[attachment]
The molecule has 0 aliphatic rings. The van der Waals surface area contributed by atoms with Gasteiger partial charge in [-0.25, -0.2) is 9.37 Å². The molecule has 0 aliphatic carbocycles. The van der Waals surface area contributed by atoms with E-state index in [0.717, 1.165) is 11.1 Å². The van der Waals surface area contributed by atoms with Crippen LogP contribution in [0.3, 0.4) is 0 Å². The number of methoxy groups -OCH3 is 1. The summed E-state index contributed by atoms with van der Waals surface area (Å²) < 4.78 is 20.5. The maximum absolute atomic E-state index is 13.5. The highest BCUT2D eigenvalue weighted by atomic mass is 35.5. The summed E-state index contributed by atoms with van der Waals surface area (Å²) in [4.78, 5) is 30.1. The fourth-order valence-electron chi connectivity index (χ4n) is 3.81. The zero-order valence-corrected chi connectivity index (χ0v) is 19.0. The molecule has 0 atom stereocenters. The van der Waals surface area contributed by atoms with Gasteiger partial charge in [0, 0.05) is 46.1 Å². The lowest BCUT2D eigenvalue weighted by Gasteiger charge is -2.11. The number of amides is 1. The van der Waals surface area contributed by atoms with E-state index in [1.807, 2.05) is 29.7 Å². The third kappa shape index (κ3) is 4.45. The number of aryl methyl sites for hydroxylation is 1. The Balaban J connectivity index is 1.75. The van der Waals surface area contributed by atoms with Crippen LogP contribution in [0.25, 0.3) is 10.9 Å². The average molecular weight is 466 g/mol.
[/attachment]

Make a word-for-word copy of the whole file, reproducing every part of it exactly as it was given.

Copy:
The molecule has 0 aliphatic rings. The van der Waals surface area contributed by atoms with Gasteiger partial charge in [-0.25, -0.2) is 9.37 Å². The molecule has 0 aliphatic carbocycles. The van der Waals surface area contributed by atoms with E-state index in [0.717, 1.165) is 11.1 Å². The van der Waals surface area contributed by atoms with Crippen LogP contribution in [0.3, 0.4) is 0 Å². The number of methoxy groups -OCH3 is 1. The summed E-state index contributed by atoms with van der Waals surface area (Å²) < 4.78 is 20.5. The maximum absolute atomic E-state index is 13.5. The highest BCUT2D eigenvalue weighted by atomic mass is 35.5. The summed E-state index contributed by atoms with van der Waals surface area (Å²) in [4.78, 5) is 30.1. The fourth-order valence-electron chi connectivity index (χ4n) is 3.81. The zero-order valence-corrected chi connectivity index (χ0v) is 19.0. The molecule has 0 atom stereocenters. The van der Waals surface area contributed by atoms with Gasteiger partial charge in [0, 0.05) is 46.1 Å². The lowest BCUT2D eigenvalue weighted by Gasteiger charge is -2.11. The number of amides is 1. The van der Waals surface area contributed by atoms with E-state index in [1.807, 2.05) is 29.7 Å². The third kappa shape index (κ3) is 4.45. The number of aryl methyl sites for hydroxylation is 1. The Balaban J connectivity index is 1.75. The van der Waals surface area contributed by atoms with Crippen LogP contribution in [0.25, 0.3) is 10.9 Å². The average molecular weight is 466 g/mol.